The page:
Does Grain-free Dog Food Cause Heart Disease?


This has been the big worry growing across our country of dog’s owners for the past year!  Do grain-free diets cause a heart disease called dilated cardiomyopathy in dogs?  With new reports and lists of foods coming out regularly, it can be hard to dissect the information.  Heck, I had to whip out my highlighter and takes notes like the old days of school to research this subject (insert cold chills!)  No wonder every one is asking what to do!  But that  is why we are here-let us get our hands dirty and work through the research.


First, let’s discuss dilated cardiomyopathy (DCM).  What is it exactly??  This is a particular heart disease more common in large/giant breed dogs like Dobermans, Irish Wolfhounds and Great Danes.  It can be diagnosed in cats but is usually related to a taurine (essential amino acid) deficiency  in the diet.  When a dog or cat develops DCM, the heart muscle stretches and thins out, thus making it harder to pump.   Common symptoms include lethargy, decrease appetite and coughing.

So why now??? Well, over the past few years, veterinary cardiologists started diagnosing more DCM in breeds that were not typical.  For instance, French Bulldogs and Schnauzers. After this, they realized a large majority of these dogs were on grain-free, boutique or exotic foods (ie kangaroo, duck, bison diets.)   Yep!  Grain-free isn’t the only diet in these cases.  Also, some of these dogs improved when the diet was changed.  The cardiologists, in turn, started to do some research and alerted the FDA.

There has been a big increase in FDA reported cases of DCM in the past two years.  Of these, 91% were on grain-free diets with 93% containing peas/lentils.

Is a lack of taurine to blame??? I mean….if it happens in cats, maybe dogs are having the same problem.  But, one of the first lessons you learn in vet school is, “Cats are not small dogs.”  Dogs don’t require taurine in their diet like cats.  They can make their own taurine from other amino acids.  So why did some of these DCM dogs who were low in taurine improve once taken off the diet? Why were they low in the first place?  The fact is that some dogs who had normal levels of taurine improved with added supplementation in the diet as well.  So nobody is sure.  It may be due to other factors that help dogs make the taurine, like meat source, fiber and breed genetics.  Luckily, more research is on the way for this subject.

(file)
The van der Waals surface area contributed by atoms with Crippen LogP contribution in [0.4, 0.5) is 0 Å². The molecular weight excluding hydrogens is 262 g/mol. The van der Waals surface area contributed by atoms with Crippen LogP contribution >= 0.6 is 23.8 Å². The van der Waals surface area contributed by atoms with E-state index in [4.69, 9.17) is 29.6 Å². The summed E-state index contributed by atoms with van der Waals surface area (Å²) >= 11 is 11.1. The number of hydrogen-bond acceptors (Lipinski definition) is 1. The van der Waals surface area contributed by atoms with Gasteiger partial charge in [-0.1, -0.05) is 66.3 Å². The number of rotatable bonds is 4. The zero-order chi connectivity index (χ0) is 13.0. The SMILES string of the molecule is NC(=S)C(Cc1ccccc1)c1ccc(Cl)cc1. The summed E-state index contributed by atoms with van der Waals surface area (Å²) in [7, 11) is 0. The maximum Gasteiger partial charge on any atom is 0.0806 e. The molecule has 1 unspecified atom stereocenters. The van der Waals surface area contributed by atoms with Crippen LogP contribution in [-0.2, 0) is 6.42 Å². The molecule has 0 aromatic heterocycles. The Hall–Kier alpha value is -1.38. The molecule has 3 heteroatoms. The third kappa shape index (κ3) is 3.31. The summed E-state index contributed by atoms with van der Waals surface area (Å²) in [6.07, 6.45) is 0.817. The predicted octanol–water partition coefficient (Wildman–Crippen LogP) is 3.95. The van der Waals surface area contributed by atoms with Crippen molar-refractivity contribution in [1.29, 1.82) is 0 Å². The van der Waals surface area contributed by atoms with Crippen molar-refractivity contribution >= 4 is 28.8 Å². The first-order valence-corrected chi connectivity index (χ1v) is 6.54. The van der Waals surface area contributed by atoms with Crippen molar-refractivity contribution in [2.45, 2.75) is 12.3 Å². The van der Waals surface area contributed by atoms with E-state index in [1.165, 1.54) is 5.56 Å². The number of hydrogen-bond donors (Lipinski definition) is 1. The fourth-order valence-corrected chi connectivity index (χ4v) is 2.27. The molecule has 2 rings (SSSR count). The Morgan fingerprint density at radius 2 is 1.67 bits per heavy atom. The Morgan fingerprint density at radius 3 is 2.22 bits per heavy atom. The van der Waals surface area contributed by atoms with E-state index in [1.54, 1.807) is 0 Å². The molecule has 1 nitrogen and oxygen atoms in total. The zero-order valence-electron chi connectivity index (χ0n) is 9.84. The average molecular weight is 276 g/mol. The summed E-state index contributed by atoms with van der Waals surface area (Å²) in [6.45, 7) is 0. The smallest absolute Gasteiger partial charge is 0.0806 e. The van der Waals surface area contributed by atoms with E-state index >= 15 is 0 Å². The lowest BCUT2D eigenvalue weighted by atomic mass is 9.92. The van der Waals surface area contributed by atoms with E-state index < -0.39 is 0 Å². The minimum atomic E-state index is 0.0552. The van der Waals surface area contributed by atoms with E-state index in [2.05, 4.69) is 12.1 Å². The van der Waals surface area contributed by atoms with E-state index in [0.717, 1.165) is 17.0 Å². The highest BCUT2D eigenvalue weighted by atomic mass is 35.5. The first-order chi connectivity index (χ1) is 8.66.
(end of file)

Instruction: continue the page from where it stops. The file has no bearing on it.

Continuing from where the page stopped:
0168026001564586683.jpgThe facts do show an increase in DCM and a lot of these dogs are on grain-free, boutique and/or exotic diets.  Let’s look at the facts though.  Veterinarians are not required to report DCM cases to the FDA.  The FDA reported the possible link in July of 2018.  Guess when the drastic increase of reported DCM cases linked to these diets happened??? You betcha…..after July 2018.  Even the FDA admits this.  So there is no real known  tracking of DCM in this country.  Who knows how many dogs get DCM a year? It could be that the numbers are off due to an increase in reporting by vets.  Also, Golden Retriever reporting seems to be high.  The FDA also admits that the high breed support on social media may be to blame. 

So, are you more confused?  Here is the bottom line,  it does seem that there is enough reports to cause concern.  There is not enough information yet to make definitive claims.  The next few years of research will be interesting.  So what do we say when asked if grain-free diets cause DCM?  Possibly!  So we will procede with caution.

If you  feed  a grain-free, boutique or exotic diet  to your dog, ask yourself, “Why?” Is it because it treats a medical disease?  Or did some really great marketing tactic convince you it is better.  Grain in a dog diet has never been proven to cause medical issues.  In fact, dogs are omnivorous-meaning they eat meat and plants.   Some dogs do benefit from these diets in cases of food allergy and intestinal disease. However, not all dogs benefit from these diets.

So if there is no need for the diet, consider switching to be on the safe side.  If your dog needs this diet to remain healthy, ask us or your vet about how to monitor for heart disease along the way.

0983422001564586752.jpgIf you are wondering where I got my information, check out here and  here.  

As always, contact us if you  have any questions.

Have a great day!

Doc R

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